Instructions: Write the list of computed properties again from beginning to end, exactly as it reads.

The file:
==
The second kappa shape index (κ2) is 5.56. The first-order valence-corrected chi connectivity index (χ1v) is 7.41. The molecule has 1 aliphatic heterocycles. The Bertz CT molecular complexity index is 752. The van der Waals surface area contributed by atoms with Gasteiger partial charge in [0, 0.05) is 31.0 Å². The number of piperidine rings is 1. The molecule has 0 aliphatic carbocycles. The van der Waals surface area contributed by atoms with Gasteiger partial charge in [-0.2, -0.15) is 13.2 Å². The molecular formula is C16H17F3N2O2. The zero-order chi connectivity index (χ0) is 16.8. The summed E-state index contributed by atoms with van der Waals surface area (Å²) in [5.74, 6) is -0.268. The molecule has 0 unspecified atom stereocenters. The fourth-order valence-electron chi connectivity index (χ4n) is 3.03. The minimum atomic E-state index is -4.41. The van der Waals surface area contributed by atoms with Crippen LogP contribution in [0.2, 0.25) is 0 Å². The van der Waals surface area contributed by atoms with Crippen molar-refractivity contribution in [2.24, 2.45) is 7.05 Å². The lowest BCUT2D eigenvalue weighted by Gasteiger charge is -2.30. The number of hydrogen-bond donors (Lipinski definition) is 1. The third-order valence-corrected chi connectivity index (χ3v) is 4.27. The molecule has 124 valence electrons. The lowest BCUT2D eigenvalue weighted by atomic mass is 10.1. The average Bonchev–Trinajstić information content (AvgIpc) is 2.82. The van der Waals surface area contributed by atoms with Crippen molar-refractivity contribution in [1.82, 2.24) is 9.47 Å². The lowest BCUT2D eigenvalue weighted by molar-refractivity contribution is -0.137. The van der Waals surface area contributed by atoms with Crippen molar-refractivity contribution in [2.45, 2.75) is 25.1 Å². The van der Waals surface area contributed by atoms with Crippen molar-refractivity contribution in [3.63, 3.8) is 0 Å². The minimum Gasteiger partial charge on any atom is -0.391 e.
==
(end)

The second kappa shape index (κ2) is 5.56. The first-order valence-corrected chi connectivity index (χ1v) is 7.41. The molecule has 1 aliphatic heterocycles. The Bertz CT molecular complexity index is 752. The van der Waals surface area contributed by atoms with Gasteiger partial charge in [0, 0.05) is 31.0 Å². The number of piperidine rings is 1. The molecule has 0 aliphatic carbocycles. The van der Waals surface area contributed by atoms with Gasteiger partial charge in [-0.2, -0.15) is 13.2 Å². The molecular formula is C16H17F3N2O2. The zero-order chi connectivity index (χ0) is 16.8. The summed E-state index contributed by atoms with van der Waals surface area (Å²) in [5.74, 6) is -0.268. The molecule has 0 unspecified atom stereocenters. The fourth-order valence-electron chi connectivity index (χ4n) is 3.03. The minimum atomic E-state index is -4.41. The van der Waals surface area contributed by atoms with Crippen LogP contribution in [0.2, 0.25) is 0 Å². The van der Waals surface area contributed by atoms with Crippen molar-refractivity contribution in [2.24, 2.45) is 7.05 Å². The lowest BCUT2D eigenvalue weighted by Gasteiger charge is -2.30. The number of hydrogen-bond donors (Lipinski definition) is 1. The third-order valence-corrected chi connectivity index (χ3v) is 4.27. The molecule has 124 valence electrons. The lowest BCUT2D eigenvalue weighted by atomic mass is 10.1. The average Bonchev–Trinajstić information content (AvgIpc) is 2.82. The van der Waals surface area contributed by atoms with Crippen molar-refractivity contribution in [1.82, 2.24) is 9.47 Å². The lowest BCUT2D eigenvalue weighted by molar-refractivity contribution is -0.137. The van der Waals surface area contributed by atoms with Crippen molar-refractivity contribution in [2.45, 2.75) is 25.1 Å². The van der Waals surface area contributed by atoms with Crippen molar-refractivity contribution in [3.63, 3.8) is 0 Å². The minimum Gasteiger partial charge on any atom is -0.391 e.